Here is an account of a new debate by Bill Craig in Canada. One thing to notice about this debate, however, is that Craig is defending a proposition here about which he and Richard Dawkins profoundly agree. Both of them, emphatically, think the question of God is enormously important!! While the idea that the question of God doesn't matter is popular in the general public, there is something a bit strange in an atheist arguing the negative side of that issue.
Craig says: But I noticed that in the debate I was watching, he actually said exactly what I was going to argue that evening, namely, that if there is no God, then “the universe is devoid of any absolute meaning or moral sense.” I decided to camp on that point and added his quotation to the end of my opening speech.
A couple of points. First, while I think the question of God is profoundly important, and I do think that the type of meaning we might find in life is going to differ whether we are theists or atheists, I question whether these sorts of considerations are as devastating to atheism as Craig makes them sound. Keith Parsons, in his debate with Craig and in his essay on misconceptions of atheism, suggests a line of defense against this "meaning of life apologetics" that I have yet to see answered effectively.
The first point is that many atheists lead what they consider to be meaningful lives. They have friendships and other close personal relationship, they pursue the truth, they watch football games and eat pizza, etc. The meaning of life apologist then answers that this isn't "absolute" or "ultimate" meaning. The second point in the Keith Parsons rebuttal is to point out that this need for "absolute" or "ultimate" meaning is one that is imposed by a theistic or especially Christian world-view, and need not be accepted by an atheist. We can, to use C. S. Lewis's phrase "rub along quite well" without it. The typical next step in meaning of life apologetics is to bring out various nonbelievers who bewail the lack of meaning in life without God. Russell's "firm foundation of unyielding despair" is a typical one that Craig actually quoted in his debate with Parsons; a few quotes from existentialists like Sartre and Camus (the most important philosophical problem is the question of suicide) will do the trick also. But here Parsons can (and did) point out that the Russell quote is taken out of context if viewed from the perspective of the philosopher's total life, and the emotional reactions of people like Camus are surely not logically necessary for atheists, in fact, as Eric Koski suggested to me in correspondence, these reactions may be temper tantrums on the part of people who long for a lost faith, but hardly normative for atheists in general.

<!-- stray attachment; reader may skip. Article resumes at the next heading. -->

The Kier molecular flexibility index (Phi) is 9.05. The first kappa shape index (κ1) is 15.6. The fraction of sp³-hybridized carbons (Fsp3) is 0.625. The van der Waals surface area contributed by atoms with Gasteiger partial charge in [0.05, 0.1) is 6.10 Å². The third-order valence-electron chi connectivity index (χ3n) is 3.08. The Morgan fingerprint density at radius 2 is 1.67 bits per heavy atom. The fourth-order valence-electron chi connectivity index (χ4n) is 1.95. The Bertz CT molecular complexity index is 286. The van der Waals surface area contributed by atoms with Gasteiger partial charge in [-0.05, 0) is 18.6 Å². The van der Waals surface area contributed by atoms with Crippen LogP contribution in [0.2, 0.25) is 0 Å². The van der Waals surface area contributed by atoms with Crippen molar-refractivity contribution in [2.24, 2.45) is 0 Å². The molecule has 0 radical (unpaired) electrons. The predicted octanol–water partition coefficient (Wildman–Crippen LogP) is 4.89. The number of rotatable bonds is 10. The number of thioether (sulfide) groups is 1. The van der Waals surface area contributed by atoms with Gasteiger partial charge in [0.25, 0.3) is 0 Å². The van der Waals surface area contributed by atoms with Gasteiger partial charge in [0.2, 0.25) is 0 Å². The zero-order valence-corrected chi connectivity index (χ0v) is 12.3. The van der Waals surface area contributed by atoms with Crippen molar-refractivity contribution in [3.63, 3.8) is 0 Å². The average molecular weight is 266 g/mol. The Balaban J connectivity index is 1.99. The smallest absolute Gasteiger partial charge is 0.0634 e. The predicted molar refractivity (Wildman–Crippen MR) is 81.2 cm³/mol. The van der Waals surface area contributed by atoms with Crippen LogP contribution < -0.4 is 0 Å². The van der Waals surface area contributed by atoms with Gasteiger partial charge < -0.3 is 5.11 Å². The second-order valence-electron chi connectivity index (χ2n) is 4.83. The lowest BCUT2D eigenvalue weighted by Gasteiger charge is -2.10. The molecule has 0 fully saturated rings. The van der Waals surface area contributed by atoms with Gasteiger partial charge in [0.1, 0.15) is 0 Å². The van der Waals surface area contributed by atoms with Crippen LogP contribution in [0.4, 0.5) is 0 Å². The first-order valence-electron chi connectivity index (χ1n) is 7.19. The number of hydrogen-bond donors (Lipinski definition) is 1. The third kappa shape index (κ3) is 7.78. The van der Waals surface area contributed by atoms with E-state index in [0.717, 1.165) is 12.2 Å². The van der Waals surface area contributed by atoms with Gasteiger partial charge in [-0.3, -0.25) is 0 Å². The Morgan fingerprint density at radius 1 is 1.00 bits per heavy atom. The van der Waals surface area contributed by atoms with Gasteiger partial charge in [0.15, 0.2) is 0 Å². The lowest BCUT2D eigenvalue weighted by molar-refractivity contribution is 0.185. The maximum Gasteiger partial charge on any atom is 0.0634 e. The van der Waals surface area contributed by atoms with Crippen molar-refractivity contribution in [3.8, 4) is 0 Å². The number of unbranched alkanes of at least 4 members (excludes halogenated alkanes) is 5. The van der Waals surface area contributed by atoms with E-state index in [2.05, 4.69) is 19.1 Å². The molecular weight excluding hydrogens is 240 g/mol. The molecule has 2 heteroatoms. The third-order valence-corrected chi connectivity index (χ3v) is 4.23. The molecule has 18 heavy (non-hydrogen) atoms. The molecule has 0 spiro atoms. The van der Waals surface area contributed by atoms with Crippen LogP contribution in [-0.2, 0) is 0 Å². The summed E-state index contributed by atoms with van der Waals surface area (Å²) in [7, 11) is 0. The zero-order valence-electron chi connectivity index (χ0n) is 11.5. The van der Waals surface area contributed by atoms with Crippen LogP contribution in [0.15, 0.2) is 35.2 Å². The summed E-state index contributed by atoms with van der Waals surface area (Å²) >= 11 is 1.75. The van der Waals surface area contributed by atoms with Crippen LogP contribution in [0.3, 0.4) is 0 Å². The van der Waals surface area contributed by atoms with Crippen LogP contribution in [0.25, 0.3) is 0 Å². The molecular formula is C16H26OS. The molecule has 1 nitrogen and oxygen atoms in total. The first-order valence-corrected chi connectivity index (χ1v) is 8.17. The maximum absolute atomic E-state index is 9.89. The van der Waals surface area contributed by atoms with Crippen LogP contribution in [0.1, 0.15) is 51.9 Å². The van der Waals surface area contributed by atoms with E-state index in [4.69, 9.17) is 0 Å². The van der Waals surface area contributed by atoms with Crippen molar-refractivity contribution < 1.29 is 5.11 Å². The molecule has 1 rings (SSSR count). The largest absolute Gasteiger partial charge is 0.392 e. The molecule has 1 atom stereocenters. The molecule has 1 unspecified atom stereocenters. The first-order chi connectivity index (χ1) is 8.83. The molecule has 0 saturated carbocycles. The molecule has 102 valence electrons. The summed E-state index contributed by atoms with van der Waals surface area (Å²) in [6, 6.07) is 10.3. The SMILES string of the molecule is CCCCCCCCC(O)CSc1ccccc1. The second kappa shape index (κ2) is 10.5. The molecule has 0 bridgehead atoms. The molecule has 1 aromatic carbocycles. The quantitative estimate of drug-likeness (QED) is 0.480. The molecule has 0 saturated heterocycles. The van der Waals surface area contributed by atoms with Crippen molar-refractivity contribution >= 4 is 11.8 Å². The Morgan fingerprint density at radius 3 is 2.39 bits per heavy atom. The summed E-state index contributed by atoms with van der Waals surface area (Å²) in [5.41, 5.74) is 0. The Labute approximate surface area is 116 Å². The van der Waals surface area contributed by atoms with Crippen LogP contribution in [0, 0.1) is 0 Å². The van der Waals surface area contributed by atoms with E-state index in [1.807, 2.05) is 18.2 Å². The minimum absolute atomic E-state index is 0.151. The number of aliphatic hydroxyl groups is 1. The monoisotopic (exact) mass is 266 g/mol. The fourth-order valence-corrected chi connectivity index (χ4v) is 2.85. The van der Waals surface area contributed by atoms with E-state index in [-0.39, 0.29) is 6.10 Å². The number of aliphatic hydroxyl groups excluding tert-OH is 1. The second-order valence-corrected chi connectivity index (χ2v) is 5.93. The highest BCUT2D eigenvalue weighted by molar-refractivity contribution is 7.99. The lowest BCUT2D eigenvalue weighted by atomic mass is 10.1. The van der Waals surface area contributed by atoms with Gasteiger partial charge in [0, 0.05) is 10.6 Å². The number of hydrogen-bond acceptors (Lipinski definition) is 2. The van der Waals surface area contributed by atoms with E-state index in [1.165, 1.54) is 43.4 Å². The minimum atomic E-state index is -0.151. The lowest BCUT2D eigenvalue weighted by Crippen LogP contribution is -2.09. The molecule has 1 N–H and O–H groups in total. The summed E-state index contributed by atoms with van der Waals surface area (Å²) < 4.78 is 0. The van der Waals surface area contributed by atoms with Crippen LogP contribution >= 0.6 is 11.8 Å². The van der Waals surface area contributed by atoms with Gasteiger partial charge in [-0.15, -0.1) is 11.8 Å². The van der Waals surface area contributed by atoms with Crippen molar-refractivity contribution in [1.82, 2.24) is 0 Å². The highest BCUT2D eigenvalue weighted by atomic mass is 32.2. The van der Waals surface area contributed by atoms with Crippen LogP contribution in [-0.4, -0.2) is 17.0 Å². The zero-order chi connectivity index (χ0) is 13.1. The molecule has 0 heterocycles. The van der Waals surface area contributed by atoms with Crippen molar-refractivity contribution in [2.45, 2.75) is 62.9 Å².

OK, so where does the Meaning of Life Apologetic go from here, in response to the Keith Parsons rebuttal? Maybe something like the Lewis-style argument from desire might be tried at this point. But I am claiming that, so far as I can tell, the Meaning of Life Apologetic as developed by Craig doesn't seem to me to have a good answer to the Keith Parsons rebuttal. Unless there is something I missed in Craig.